Last part is a reference to John 12:24 - "Very truly, I tell you, unless a grain of wheat falls into the earth and dies, it remains just a single grain; but if it dies, it bears much fruit."

Because this is a "passion" poem for Holy Saturday, it only hints at Easter, doesn't directly talk about the Resurrection yet. But for us it is certain: Jesus rose again~ So we already have the answer to Joanna's uncertainties.
But even after the Resurrection, when we have a powerful, living Jesus, not a dead and helpless one, I think we need to ask ourselves: do we stick with Jesus because of the benefits we expect to get, or do we stick with Him for His own sake? Do we believe in Him in order to get something out of Him, or do we submit to the true Lord just because He is the true Lord?

Picture by Caravaggio... my favourite depiction of this scene actually (so far).

21 May 2014


 Revelation 12

A cry
piercing through the night:
praying, calling, wailing:

In anguish, with uncounted tongues,
the Earth screams out her labour cry;
a cacophony of sighs
clamouring unceasingly,
longing for the end,
the end,
the new beginning,
a moaning murmur of pain:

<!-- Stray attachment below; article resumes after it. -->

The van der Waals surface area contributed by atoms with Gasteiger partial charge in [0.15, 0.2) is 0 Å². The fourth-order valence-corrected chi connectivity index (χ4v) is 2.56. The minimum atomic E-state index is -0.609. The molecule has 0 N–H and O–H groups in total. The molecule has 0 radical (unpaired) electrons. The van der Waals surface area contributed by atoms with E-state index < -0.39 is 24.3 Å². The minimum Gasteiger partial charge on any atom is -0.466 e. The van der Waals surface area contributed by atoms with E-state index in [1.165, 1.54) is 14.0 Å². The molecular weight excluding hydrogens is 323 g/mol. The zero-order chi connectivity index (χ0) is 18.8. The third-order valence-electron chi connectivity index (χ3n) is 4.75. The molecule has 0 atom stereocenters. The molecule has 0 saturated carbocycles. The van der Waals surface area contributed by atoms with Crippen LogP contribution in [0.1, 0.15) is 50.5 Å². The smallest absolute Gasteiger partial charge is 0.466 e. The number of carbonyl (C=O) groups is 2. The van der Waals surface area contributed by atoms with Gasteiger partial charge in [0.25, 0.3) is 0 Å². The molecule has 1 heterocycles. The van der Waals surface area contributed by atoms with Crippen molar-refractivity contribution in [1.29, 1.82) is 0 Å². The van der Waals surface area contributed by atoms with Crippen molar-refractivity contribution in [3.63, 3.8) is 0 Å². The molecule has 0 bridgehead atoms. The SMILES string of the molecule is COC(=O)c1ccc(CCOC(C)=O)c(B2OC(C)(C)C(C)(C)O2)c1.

Innocent blood
cries out from the ground
as nature laments
and weeps and waits
for the night to end,
for strife to cease,
for peace to come -
will it ever come?

So much noise
from a little speck
somewhere in the universe.

Lord, come!
For hatred still reigns.
Lord, come!
For every day
your name is blasphemed
by those who think they serve you
by causing others pain.
Lord, come!
We are enchained
in sin and death
and cannot escape.

You who added your cry to ours,
you who made our pain your own,
you who suffer with the hurting,
you who died to save us all -
come and change this world
that preaches hatred in your name;
come and dry all tears
and let us find joy
in you.


(Technically not a "Bible women" poem because - despite the William Blake pic of Rev 12 up there - I was not thinking of a particular lady while writing it [except for the woman in labour, taken from some judgement texts but now I realise it doesn't fit too badly to the Rev 12 lady] but this made me want to post it here. And yes the original background and "point" of the poem is very different - as you'll see from the original commentary below - but when certain things happen in the world, I often think "Maranatha" so I suppose this isn't all that unfitting.)